Like the difference between coroner and medical examiner.
Growing up, I knew that Quincy was a medical examiner and Idaho had coroners. I knew that fact about Idaho because at Girl’s State (a program designed for high school juniors – the leaders of tomorrow, I had to run for an office. Knowing I wouldn't be successful in a popularity vote (think shy bookworm) I chose the one office I didn't think anyone else would want. Creepy coroner.
And just to set the record straight – the girl who won, cheated. She used a ventriloquist dummy in her campaign speeches. Totally against the rules, but maybe even creepier than the girl who haunted the library most of her academic
So when I penned my first cozy – set on the central California coast, I chose a mortician in a nearby town to be my coroner character.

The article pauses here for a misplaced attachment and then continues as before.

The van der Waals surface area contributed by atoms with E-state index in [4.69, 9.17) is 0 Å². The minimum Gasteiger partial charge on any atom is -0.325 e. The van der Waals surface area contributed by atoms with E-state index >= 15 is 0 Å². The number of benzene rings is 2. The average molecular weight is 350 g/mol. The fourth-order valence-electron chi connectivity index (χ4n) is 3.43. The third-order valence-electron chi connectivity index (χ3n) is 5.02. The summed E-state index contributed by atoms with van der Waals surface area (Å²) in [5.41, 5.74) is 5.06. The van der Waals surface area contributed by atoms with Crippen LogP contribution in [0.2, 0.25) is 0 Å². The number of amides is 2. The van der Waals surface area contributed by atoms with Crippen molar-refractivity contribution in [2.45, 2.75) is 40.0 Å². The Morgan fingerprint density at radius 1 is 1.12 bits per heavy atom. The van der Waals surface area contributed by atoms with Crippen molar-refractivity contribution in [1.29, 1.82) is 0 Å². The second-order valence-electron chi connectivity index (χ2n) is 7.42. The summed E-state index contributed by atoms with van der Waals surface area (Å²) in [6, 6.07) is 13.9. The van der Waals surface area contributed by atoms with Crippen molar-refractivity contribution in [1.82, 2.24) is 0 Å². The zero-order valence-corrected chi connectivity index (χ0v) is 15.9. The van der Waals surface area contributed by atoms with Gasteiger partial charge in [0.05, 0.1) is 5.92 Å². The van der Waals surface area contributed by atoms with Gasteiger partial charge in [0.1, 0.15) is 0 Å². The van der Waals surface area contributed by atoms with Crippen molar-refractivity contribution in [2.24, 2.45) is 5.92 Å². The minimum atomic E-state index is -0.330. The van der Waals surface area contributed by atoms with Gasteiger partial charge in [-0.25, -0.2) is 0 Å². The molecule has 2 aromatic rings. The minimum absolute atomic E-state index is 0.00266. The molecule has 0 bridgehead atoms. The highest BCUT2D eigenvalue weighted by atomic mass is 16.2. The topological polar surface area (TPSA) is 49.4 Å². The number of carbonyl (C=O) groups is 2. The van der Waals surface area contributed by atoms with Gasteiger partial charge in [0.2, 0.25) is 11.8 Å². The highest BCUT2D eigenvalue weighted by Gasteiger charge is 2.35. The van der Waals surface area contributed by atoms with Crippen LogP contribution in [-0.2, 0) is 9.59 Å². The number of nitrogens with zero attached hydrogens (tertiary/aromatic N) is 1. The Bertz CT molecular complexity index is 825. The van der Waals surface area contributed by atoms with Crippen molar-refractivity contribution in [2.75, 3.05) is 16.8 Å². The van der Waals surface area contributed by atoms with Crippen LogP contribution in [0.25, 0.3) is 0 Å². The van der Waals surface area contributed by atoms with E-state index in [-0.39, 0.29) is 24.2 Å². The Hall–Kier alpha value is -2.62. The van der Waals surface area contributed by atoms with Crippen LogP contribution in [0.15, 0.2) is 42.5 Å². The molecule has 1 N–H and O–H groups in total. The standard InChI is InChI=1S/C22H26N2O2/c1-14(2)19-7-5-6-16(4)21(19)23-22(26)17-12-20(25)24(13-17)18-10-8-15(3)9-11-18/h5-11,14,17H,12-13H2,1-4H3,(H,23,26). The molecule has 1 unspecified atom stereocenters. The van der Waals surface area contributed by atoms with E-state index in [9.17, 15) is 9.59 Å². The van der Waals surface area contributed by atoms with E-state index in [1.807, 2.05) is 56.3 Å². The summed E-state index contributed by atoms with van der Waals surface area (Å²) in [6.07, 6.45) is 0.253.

Today, reading an interview with a Colorado retired coroner made me question the use of the role. So back to Google I went, and found a chart here (Thanks NPR) that breaks down by state who handles the states dead.
Coroners are elected. And in some states, a popular vote and a ventriloquist dummy, (yes, I do hold a grudge, why?) will get you the position. Medical examiners are professionals, trained and hired.
I can see how authors get lost in research, trying to make their books accurate. Whether it’s a contemporary setting, or historical, there are always going to be things you thought you knew.
And that’s the fun of writing. Learning more than you’ll ever say about a subject. Like coroners. Now, luckily, California uses both, so my small town coroner, Doc Ames, can rest comfortably in the pages of the book without being revised.
So, MMM readers and authors, what did your favorite author get wrong? Or right? No names please, we’ll protect the innocent. J